PITLab Research Themes

Enhancing human capabilities to observe and act in the real world

Sensors used in the right way can enable people to see what is otherwise invisible both in real-time and in retrospect.
Sensors deployed in nature, cities, buildings, or on our bodies can accumulate data over long time, highlight trends, and simplify decision making.
PIT Lab activities: Intelligent buildings improving their energy efficency. High-precision tools the analysis of body motion help elite athletes improve their performance.
Awareness-enhancing systems facilitate spatiotemporally distributed collaborators to work as a coherent team.

Making systems behave smarter by sensing the human body

Having mobile and wearable interactive systems capture data on/from our bodies can make their behaviour more graceful.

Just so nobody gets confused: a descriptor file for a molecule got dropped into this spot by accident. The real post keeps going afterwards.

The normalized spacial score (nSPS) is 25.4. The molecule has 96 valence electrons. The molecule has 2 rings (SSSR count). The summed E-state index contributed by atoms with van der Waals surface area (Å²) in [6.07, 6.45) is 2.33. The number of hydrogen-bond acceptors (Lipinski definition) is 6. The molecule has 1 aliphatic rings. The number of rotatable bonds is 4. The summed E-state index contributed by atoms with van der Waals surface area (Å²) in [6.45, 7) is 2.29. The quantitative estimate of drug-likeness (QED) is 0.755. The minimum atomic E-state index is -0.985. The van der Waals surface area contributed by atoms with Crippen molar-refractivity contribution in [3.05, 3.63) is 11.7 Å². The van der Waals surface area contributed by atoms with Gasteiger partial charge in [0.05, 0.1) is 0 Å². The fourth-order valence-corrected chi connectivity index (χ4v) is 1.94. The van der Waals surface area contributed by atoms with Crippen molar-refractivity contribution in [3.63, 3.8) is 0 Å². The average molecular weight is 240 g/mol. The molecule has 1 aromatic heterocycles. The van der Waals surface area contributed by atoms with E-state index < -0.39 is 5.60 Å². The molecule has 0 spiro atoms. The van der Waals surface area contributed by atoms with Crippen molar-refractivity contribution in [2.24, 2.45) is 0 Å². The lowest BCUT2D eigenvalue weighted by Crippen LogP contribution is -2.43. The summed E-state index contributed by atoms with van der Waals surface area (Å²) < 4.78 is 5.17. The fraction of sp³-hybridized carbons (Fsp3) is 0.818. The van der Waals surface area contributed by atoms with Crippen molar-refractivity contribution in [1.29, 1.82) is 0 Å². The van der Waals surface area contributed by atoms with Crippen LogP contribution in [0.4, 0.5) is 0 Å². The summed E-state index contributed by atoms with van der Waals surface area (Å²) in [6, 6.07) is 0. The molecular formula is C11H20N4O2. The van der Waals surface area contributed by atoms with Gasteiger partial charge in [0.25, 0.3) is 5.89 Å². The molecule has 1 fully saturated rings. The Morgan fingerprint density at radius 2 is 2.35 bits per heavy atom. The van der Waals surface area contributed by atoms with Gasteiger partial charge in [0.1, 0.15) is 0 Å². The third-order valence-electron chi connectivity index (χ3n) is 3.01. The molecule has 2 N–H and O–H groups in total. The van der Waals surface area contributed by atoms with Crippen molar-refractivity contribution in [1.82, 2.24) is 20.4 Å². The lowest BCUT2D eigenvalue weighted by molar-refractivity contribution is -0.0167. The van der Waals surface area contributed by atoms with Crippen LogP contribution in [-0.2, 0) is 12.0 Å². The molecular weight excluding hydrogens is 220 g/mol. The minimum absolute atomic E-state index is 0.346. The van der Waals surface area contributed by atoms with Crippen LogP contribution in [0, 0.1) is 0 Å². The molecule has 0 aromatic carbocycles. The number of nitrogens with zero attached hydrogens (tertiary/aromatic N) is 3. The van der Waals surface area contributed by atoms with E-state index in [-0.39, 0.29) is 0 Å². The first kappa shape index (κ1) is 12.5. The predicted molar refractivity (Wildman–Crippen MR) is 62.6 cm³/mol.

PIT Lab activities: More precise capturing of human eye movements can make mobile and stationary digital systems infer
what we are attending to and adapt the system’s behaviour accordingly (e.g. to delay interruptive notifications until the user can better cope with it).

Rethinking play

Prototyping things for play purposes helps us understand the (potential) role of play in different contexts. PIT Lab activities:
We explore how making games tangible can increase player engagement.
We investigate the use of playful approaches to education having students build and explore their own physical artefacts.
Our approach gives us a unique possibility to critically assess the philosophical, social, political and economical articulations of play, games, and fun in society at large.

Enabling computing in new places

Giving interactive systems new shapes and control mechanisms (input and output) can lead to digital systems
able to support human activities which digitalization previously could not reach. PIT Lab activities:
Development of Wearable Personal Assistants that are controllable through non-traditional input and output modalities,
for instance allowing surgeons to control content on visual displays without the use of touch.

PITLab Research Topics